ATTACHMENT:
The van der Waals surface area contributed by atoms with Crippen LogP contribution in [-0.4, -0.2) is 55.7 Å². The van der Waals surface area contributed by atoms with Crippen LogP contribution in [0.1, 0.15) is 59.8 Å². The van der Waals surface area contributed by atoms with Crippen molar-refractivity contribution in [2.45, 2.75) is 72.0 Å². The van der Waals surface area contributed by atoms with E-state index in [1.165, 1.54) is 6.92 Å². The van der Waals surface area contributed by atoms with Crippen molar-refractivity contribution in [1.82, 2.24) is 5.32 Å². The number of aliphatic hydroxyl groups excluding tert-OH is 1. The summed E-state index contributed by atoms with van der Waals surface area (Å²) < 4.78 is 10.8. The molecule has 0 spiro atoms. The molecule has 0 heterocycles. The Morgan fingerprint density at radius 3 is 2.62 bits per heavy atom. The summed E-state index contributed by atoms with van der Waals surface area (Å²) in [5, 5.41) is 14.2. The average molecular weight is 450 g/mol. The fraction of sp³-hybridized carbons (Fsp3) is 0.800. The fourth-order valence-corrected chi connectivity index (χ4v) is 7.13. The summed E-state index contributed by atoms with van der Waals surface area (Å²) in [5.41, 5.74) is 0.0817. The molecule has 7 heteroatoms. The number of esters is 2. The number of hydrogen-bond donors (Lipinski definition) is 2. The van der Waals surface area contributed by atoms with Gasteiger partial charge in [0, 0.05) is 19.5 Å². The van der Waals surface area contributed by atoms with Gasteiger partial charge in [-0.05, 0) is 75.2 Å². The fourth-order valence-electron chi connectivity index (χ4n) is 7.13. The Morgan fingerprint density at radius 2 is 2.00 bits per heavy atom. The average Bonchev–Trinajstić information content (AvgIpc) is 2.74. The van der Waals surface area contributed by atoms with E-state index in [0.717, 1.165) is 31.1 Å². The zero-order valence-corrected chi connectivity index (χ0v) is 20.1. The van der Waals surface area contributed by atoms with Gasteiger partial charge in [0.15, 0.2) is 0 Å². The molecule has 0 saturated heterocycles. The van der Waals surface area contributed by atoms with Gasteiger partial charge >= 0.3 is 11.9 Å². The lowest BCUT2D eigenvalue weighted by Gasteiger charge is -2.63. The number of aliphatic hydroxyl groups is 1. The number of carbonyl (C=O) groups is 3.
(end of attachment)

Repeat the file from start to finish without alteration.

The van der Waals surface area contributed by atoms with Crippen LogP contribution in [-0.4, -0.2) is 55.7 Å². The van der Waals surface area contributed by atoms with Crippen LogP contribution in [0.1, 0.15) is 59.8 Å². The van der Waals surface area contributed by atoms with Crippen molar-refractivity contribution in [2.45, 2.75) is 72.0 Å². The van der Waals surface area contributed by atoms with E-state index in [1.165, 1.54) is 6.92 Å². The van der Waals surface area contributed by atoms with Crippen molar-refractivity contribution in [1.82, 2.24) is 5.32 Å². The number of aliphatic hydroxyl groups excluding tert-OH is 1. The summed E-state index contributed by atoms with van der Waals surface area (Å²) < 4.78 is 10.8. The molecule has 0 spiro atoms. The molecule has 0 heterocycles. The Morgan fingerprint density at radius 3 is 2.62 bits per heavy atom. The summed E-state index contributed by atoms with van der Waals surface area (Å²) in [5, 5.41) is 14.2. The average molecular weight is 450 g/mol. The fraction of sp³-hybridized carbons (Fsp3) is 0.800. The fourth-order valence-corrected chi connectivity index (χ4v) is 7.13. The summed E-state index contributed by atoms with van der Waals surface area (Å²) in [5.41, 5.74) is 0.0817. The molecule has 7 heteroatoms. The number of esters is 2. The number of hydrogen-bond donors (Lipinski definition) is 2. The van der Waals surface area contributed by atoms with Gasteiger partial charge in [0, 0.05) is 19.5 Å². The van der Waals surface area contributed by atoms with Gasteiger partial charge in [-0.05, 0) is 75.2 Å². The fourth-order valence-electron chi connectivity index (χ4n) is 7.13. The Morgan fingerprint density at radius 2 is 2.00 bits per heavy atom. The average Bonchev–Trinajstić information content (AvgIpc) is 2.74. The van der Waals surface area contributed by atoms with E-state index in [0.717, 1.165) is 31.1 Å². The zero-order valence-corrected chi connectivity index (χ0v) is 20.1. The van der Waals surface area contributed by atoms with Gasteiger partial charge in [0.15, 0.2) is 0 Å². The molecule has 0 saturated heterocycles. The van der Waals surface area contributed by atoms with Gasteiger partial charge >= 0.3 is 11.9 Å². The lowest BCUT2D eigenvalue weighted by Gasteiger charge is -2.63. The number of aliphatic hydroxyl groups is 1. The number of carbonyl (C=O) groups is 3.